Photo By Jenna Smith

NRDC's Bob Deans Discusses Environmental Challenges

Brittany Murray
April 16, 2013

"We cannot build a 21st Century economy on a fossil fuel system of the past." This was the leading argument of Bob Deans, Associate Director of Communications for the Natural Resources Defense Council (NRDC) Action Fund, during his visit to Ohio University on April 8th. During this visit, the Voinovich School of Leadership and Public Affairs' Environmental Studies program received the chance to speak with Deans. Organized by the Scripps College of Communication and Scripps Howard Visiting Professional Andy Alexander, Deans spoke with students, faculty, and professional staff about climate change, clean energy, and the challenges of environmental journalism.

For nearly 30 years, Bob Deans worked as a journalist before obtaining his position with the NRDC, which he explains is not that different. He stated, "I interview [the experts] about their policies and the environment and relay that information to the public, which is similar to what I did as a journalist."

In his most recent book, Reckless: The Political Assault on the American Environment, Deans discussed the role politics plays in facing today's environmental challenges. He explained that the Republicans in Congress will not vote to take action on climate change because they receive about $800 million in lobbying from the oil and gas industries. Deans commented, "There is no scientific debate; there is no natural debate; there is a political debate."

Deans remarked that despite what politicians believe, there is clear evidence of
climate change, and the impacts are eminent. Deserts are widening, arctic ice is melting, and carbon emissions are a large contributing factor. According to Deans, 2012 was the hottest year on record and included the largest drought the U.S. has seen in 50 years. The way to fix this: renewable energy.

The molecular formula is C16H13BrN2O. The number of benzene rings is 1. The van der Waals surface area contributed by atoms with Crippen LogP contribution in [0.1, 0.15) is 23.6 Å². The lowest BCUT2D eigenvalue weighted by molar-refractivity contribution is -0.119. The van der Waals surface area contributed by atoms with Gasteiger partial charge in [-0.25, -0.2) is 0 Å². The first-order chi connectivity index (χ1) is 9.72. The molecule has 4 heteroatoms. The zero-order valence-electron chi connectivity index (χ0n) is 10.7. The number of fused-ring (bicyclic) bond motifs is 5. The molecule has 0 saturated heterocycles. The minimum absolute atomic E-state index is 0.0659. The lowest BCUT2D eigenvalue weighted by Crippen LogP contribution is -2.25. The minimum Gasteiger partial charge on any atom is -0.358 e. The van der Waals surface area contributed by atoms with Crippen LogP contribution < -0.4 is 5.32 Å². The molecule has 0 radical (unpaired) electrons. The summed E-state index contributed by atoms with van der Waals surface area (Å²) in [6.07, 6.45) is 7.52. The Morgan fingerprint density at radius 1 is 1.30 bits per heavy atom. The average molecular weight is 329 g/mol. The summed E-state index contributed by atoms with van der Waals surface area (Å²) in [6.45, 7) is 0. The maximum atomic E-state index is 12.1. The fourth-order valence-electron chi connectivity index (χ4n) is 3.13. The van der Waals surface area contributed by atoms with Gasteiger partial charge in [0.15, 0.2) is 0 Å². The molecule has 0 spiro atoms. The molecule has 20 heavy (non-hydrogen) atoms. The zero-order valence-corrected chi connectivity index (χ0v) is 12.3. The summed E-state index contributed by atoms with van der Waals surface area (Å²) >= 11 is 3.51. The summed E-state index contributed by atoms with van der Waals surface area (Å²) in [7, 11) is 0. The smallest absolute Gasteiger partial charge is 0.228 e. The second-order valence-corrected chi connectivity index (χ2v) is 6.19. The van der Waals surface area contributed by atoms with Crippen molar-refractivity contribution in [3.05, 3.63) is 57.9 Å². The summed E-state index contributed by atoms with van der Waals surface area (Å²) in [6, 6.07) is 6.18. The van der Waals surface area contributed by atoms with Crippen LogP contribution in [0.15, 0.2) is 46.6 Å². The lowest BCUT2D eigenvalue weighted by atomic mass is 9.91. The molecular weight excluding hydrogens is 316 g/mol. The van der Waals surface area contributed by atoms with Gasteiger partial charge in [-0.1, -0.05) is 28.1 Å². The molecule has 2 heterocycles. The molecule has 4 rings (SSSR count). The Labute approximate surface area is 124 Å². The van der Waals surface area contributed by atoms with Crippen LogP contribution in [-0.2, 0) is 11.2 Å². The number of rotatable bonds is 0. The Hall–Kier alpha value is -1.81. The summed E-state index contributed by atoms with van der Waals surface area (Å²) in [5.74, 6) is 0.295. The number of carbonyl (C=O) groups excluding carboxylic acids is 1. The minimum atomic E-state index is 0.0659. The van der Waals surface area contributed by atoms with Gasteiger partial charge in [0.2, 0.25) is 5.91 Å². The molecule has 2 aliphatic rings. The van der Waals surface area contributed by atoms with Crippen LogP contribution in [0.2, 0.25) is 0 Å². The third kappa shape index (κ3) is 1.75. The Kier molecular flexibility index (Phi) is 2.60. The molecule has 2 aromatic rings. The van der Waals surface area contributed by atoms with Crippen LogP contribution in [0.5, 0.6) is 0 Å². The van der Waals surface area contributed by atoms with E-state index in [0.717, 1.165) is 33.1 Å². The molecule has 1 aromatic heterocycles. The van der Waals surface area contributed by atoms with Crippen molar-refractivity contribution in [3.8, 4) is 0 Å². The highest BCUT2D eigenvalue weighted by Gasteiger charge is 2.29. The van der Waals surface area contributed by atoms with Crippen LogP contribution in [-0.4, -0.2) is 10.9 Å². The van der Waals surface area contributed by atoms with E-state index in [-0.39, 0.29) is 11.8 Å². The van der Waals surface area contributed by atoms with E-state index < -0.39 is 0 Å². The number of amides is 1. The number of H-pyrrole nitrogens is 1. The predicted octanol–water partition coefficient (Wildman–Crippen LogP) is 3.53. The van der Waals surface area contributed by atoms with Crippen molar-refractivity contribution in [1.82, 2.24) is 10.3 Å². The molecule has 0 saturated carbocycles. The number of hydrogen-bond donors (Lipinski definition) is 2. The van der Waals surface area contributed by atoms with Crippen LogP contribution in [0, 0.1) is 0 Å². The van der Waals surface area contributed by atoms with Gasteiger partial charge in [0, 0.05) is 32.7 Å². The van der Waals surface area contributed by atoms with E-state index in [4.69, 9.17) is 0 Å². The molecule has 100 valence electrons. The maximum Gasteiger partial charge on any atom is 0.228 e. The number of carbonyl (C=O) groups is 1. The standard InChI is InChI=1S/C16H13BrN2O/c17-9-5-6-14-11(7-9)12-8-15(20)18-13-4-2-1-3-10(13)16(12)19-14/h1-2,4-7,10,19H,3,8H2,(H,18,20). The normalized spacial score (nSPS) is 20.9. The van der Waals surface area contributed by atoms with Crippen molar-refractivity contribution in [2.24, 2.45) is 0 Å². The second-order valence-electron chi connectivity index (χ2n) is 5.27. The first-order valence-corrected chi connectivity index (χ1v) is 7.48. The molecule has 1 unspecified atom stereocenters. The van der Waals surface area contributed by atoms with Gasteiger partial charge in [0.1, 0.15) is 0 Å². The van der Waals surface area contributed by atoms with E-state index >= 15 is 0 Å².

Deans stated that renewable energy can create hundreds of thousands of jobs, reduce our country's dependence on foreign oil, and reduce our carbon emissions. Currently, four percent of the nation's energy comes from wind energy, which helps to finance many small Midwest towns, and by 2030, that could be as high as 20 percent. He added, "It's not some George Jetson dream that may or may not happen—it's here now."

The fight for the environment is just like any other we have faced in history, and must be achieved the same way. Deans remarked, "It's how we won World War II, and it's how we put a man on the moon—thousands of people working together for a common goal." Organizations like the NRDC do not have the finances to take on the task alone, so they rely on the work of journalists like Bob Deans to communicate in a way that creates action. He stated, "We have to be heard, which means we have to connect with the people who aren't already a part of the congregation … We don't have the money, but if we can communicate with the public in a way they understand, we have something more powerful: the voice." He continued, "Congress reads letters [to the Editor] in their hometown papers like soldiers read letter from home."

Fracking is today's hot topic in environmental and energy circles. Deans believes that it is no longer a question of whether it will be done, but "the question is if we're going to do it in a responsible way." He explained that currently, fracking companies are exempt from both the Clean Water Act and the Clean Air Act, and in Ohio, the state government is able to make decisions that limit or hinders the power of the local government. Deans stated, "Do it right, or don't do it at all."

Deans believes that the most important course of action is "to continue to tell this story in a way that makes sense to the next generation." Changes cannot be made unless the public is properly informed.

Listen to a conversation with Bob Dean on Conversations from Studio B with Tom Hodson